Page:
China's hordes of first-time car buyers have quickly grasped the power of the Internet to help cut through marketing hype and identify the best models for their budgets and preferences. This is crucial in a nation where largely inexperienced consumers have been inundated with model offerings -- from subcompacts to sport utility vehicles to luxury sedans -- from foreign and domestic auto makers eager to prosper in the fastest-growing car market on earth.
With prices continuing to fall in recent years, Chinese families are going to extraordinary lengths to make sure they find quality vehicles for the lowest sticker price. "New car buyers in China are incredibly aggressive in adopting the Internet in helping them buy a car," says John Humphrey, senior vice-president for international operations at J.D. Power & Associates and managing director of the auto consultant's Asia Pacific China operations.
The number of Chinese consumers using the Web to research auto purchases has more than tripled to about 50% since 2002, according to J.D. Power. That tops Japan and is approaching the pace of the U.S.
111 MILLION USERS. When Ji Yingna decided to replace her midsize Buick Excelle, she immediately turned to sites such as sina.com and baidu.com that maintain deep model databases and powerful search functions. Instead of spending hours prowling around brick-and-mortar dealerships, she quickly zeroed in on the Volkswagen Jetta and the Honda City.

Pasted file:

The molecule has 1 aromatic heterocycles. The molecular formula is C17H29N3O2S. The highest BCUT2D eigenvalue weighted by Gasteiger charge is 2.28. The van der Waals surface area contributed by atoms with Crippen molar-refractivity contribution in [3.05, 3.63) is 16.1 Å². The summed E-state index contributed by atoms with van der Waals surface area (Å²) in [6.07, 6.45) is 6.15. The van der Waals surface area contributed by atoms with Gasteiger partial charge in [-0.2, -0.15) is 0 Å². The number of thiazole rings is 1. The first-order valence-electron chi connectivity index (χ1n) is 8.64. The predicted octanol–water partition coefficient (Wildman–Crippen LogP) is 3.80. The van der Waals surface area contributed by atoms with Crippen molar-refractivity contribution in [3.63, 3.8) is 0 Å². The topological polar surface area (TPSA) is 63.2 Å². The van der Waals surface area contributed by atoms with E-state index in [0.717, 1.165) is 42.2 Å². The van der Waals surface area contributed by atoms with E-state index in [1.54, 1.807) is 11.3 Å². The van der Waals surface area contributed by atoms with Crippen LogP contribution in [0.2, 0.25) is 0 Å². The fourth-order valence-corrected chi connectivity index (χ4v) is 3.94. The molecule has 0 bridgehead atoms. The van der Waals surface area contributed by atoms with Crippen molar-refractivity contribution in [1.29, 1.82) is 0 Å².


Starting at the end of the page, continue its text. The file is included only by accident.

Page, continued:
"I searched car models and then compared technical specifications, and decided these two were my targets," says Ji. Others visit auto club sites and car-related blogs to get intelligence on which makers are attentive or sloppy when it comes to service.
BIG SPENDING. Much like in the U.S., ad spending is migrating from print to the Web on the mainland, which is home to 111 million Internet users. That in turn has touched off an expansion of online auto sites that are investing heavily in car model databases. An especially popular one is the auto channel on sina.com, China's top Internet portal. It is pulling in about 20 million page views daily, mostly to its car database and search engine, where users can quickly assemble data on price, model, and features.
That level of participation has caught the attention of big foreign auto makers grappling with how to reach new buyers and establish their brand recognition in a big way. General Motors (GM), which last winter held an online contest to choose the name of a new Chevrolet compact, sees the Net as a powerful marketing tool in China and has shifted ad spending from print to online in recent years.
"We are spending as much on Internet advertising as any other brand probably has on the mainland," figures Chevy brand director Dale Sullivan. Wise move, given Chinese consumers' hunger for data on their dream cars.